Another way to confuse readers is by using words and phrases that aren’t common. Instead, demonstrate your cleverness by explaining complicated issues simply, with the ordinary person in mind.

Albert Einstein quote.

Use simple words to express yourself and convey your message. If your readers are “hungry” for useful information, don’t ask if they’re “famished.” Both words mean the same thing. But one is more commonly used than the other (and it’s great for SEO!)

Here are a few examples of confusing headlines you should avoid:

  • Don’t use: 12 Meticulous Savings Tips for the Financial Amateur
  • Instead use: 12 Effective Saving Tips for Those Who Want Extra Cash
  • Never use: How to Annihilate Inflammation of Skin Due to Unfavorable Weather
  • But use: How to Get Rid of Acne and Other Annoying Skin Conditions
  • Never ever use: Top 10 Ubiquitous Places to Find Ravishing Blog Post Theses
  • Feel free to use: Top 10 Places to Find Useful Blog Post Ideas

This landing page headline from& Rainmaker.fm is clear, simple, and effective:

Rainmaker.fm website.

Digital Photography School, a popular, content-rich site founded by Darren Rowse, has some clear and clickable headlines. Even though photography is filled with technical terms, the authors use simple language to avoid confusing their readers. Check out the example below:

Beginners guide to light painting.

2) Use Interesting Adjectives in Your Headlines

Adjectives are great for emotive writing and bringing your audience along with you on a story. They keep readers engaged and interested.

As a content writer, you can use adjectives to give your headline a boost and make it super-attractive to your audience’s needs.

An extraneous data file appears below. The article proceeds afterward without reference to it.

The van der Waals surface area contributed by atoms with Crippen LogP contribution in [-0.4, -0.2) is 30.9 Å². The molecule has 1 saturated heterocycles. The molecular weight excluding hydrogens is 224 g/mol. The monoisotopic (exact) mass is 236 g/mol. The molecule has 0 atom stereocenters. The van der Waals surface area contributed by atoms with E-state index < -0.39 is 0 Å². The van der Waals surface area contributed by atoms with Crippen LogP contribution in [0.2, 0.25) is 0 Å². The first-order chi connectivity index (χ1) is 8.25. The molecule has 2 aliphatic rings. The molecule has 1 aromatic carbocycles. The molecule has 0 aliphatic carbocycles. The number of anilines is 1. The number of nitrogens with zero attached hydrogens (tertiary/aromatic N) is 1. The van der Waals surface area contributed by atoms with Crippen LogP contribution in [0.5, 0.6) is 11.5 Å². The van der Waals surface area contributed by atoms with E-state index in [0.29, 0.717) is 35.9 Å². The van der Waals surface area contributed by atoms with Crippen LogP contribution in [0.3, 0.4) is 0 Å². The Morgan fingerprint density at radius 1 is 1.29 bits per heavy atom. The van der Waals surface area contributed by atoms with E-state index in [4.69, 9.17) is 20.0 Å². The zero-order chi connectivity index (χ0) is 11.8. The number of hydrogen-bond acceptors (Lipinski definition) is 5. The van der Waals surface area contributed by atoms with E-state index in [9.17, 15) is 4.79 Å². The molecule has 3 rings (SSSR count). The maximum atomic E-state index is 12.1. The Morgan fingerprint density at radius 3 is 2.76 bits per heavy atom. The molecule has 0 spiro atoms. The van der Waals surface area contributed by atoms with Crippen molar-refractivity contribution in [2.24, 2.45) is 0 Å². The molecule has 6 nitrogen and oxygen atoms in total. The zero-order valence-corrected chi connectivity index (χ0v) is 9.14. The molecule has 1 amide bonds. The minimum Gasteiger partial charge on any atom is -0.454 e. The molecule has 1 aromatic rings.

Bestselling author Jeff Goins provided some examples of interesting adjectives that you can use to create your headline:

  • Fun
  • Painstaking
  • Free
  • Strange
  • Incredible
  • Effortless
  • Absolute
  • Essential
  • And so much more…

Here’s a headline from Parents that uses the word “fun”:

19 fun things to do on mothers day.

And here’s a headline from Healthline using “free”:

28 free youtube fitness channels to keep you moving.

3) Flag the Reader in Your Headlines

Author/copywriter Dan Kennedy once introduced the “flagging technique,” and it’s a powerful way to write headlines for both copy and blog posts. You already know one of the basic techniques, which involves addressing the readers as “you.”

I use “you” in a lot of my headlines. I’ve found the engagement is very high for every headline that contains “you.” The word “you” connects with and captivates your readers on a personal level.

If you have zero website visitors, do this first from Neil Patel.

Since the majority of your competitors are also using content to reach and attract customers, you’ve got to reach your prospects on their level, whether you’re a B2B or B2C marketer.

Address your readers directly by writing headlines specifically for them. I’ve used this approach countless times, and it works. Here are examples:

  • For Clickbank Affiliates Only: Double Your Affiliate Commission in 15 Minutes a Day
  • WordPress Fashion Bloggers: 4 Ways to Secure Your Blog Against Hackers
  • Struggling Bloggers: Create an Endless Stream of Content Ideas With This 1 Website
  • Calling All Struggling Bloggers: Use These 3 Strategies to Get More Blog Visitors

4) Use Emotional Words in Your Headlines

All words are not created equal. Some words have the power to prompt change, while others simply reaffirm the status quo. Some words make people cry, while others evoke joy.